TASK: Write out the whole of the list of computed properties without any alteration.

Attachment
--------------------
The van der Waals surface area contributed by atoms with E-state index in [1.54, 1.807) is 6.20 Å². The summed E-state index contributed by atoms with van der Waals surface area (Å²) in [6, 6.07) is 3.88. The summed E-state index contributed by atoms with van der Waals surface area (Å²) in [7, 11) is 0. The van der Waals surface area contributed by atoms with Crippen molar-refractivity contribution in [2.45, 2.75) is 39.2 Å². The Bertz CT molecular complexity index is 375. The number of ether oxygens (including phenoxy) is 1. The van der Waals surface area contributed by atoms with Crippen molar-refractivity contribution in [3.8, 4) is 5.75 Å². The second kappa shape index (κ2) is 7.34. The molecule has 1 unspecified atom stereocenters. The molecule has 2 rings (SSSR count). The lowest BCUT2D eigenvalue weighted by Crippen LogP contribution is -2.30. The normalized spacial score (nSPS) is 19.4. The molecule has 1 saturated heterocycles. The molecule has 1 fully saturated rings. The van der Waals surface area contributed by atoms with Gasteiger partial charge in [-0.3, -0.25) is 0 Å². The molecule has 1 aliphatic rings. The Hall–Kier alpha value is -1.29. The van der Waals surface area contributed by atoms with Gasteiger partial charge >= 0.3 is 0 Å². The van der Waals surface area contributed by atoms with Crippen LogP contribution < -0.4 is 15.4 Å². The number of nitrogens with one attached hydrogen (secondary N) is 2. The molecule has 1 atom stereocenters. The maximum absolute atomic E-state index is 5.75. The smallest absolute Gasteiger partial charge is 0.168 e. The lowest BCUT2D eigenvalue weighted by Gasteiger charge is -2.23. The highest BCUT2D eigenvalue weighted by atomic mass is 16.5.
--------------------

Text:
The van der Waals surface area contributed by atoms with E-state index in [1.54, 1.807) is 6.20 Å². The summed E-state index contributed by atoms with van der Waals surface area (Å²) in [6, 6.07) is 3.88. The summed E-state index contributed by atoms with van der Waals surface area (Å²) in [7, 11) is 0. The van der Waals surface area contributed by atoms with Crippen molar-refractivity contribution in [2.45, 2.75) is 39.2 Å². The Bertz CT molecular complexity index is 375. The number of ether oxygens (including phenoxy) is 1. The van der Waals surface area contributed by atoms with Crippen molar-refractivity contribution in [3.8, 4) is 5.75 Å². The second kappa shape index (κ2) is 7.34. The molecule has 1 unspecified atom stereocenters. The molecule has 2 rings (SSSR count). The lowest BCUT2D eigenvalue weighted by Crippen LogP contribution is -2.30. The normalized spacial score (nSPS) is 19.4. The molecule has 1 saturated heterocycles. The molecule has 1 fully saturated rings. The van der Waals surface area contributed by atoms with Gasteiger partial charge in [-0.3, -0.25) is 0 Å². The molecule has 1 aliphatic rings. The Hall–Kier alpha value is -1.29. The van der Waals surface area contributed by atoms with Gasteiger partial charge >= 0.3 is 0 Å². The van der Waals surface area contributed by atoms with Crippen LogP contribution < -0.4 is 15.4 Å². The number of nitrogens with one attached hydrogen (secondary N) is 2. The molecule has 1 atom stereocenters. The maximum absolute atomic E-state index is 5.75. The smallest absolute Gasteiger partial charge is 0.168 e. The lowest BCUT2D eigenvalue weighted by Gasteiger charge is -2.23. The highest BCUT2D eigenvalue weighted by atomic mass is 16.5.